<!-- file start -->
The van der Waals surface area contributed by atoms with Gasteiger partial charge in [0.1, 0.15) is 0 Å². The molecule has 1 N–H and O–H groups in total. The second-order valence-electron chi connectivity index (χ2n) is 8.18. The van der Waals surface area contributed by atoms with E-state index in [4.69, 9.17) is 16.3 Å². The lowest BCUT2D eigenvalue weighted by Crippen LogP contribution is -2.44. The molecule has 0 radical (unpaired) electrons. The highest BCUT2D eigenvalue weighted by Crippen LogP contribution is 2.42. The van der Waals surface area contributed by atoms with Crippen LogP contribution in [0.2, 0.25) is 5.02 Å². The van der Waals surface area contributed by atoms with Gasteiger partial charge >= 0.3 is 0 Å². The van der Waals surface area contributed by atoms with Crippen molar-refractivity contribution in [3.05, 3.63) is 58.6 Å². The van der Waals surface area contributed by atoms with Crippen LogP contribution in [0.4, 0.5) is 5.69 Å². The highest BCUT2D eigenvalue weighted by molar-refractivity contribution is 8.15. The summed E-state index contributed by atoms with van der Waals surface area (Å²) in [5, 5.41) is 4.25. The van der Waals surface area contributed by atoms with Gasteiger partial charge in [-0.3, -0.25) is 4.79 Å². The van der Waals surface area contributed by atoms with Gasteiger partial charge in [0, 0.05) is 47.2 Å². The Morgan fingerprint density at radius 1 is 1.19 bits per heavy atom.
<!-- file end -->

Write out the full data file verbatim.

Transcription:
The van der Waals surface area contributed by atoms with Gasteiger partial charge in [0.1, 0.15) is 0 Å². The molecule has 1 N–H and O–H groups in total. The second-order valence-electron chi connectivity index (χ2n) is 8.18. The van der Waals surface area contributed by atoms with E-state index in [4.69, 9.17) is 16.3 Å². The lowest BCUT2D eigenvalue weighted by Crippen LogP contribution is -2.44. The molecule has 0 radical (unpaired) electrons. The highest BCUT2D eigenvalue weighted by Crippen LogP contribution is 2.42. The van der Waals surface area contributed by atoms with Crippen LogP contribution in [0.2, 0.25) is 5.02 Å². The van der Waals surface area contributed by atoms with Gasteiger partial charge >= 0.3 is 0 Å². The van der Waals surface area contributed by atoms with Crippen molar-refractivity contribution in [3.05, 3.63) is 58.6 Å². The van der Waals surface area contributed by atoms with Crippen LogP contribution in [0.4, 0.5) is 5.69 Å². The highest BCUT2D eigenvalue weighted by molar-refractivity contribution is 8.15. The summed E-state index contributed by atoms with van der Waals surface area (Å²) in [5, 5.41) is 4.25. The van der Waals surface area contributed by atoms with Gasteiger partial charge in [-0.3, -0.25) is 4.79 Å². The van der Waals surface area contributed by atoms with Gasteiger partial charge in [0, 0.05) is 47.2 Å². The Morgan fingerprint density at radius 1 is 1.19 bits per heavy atom.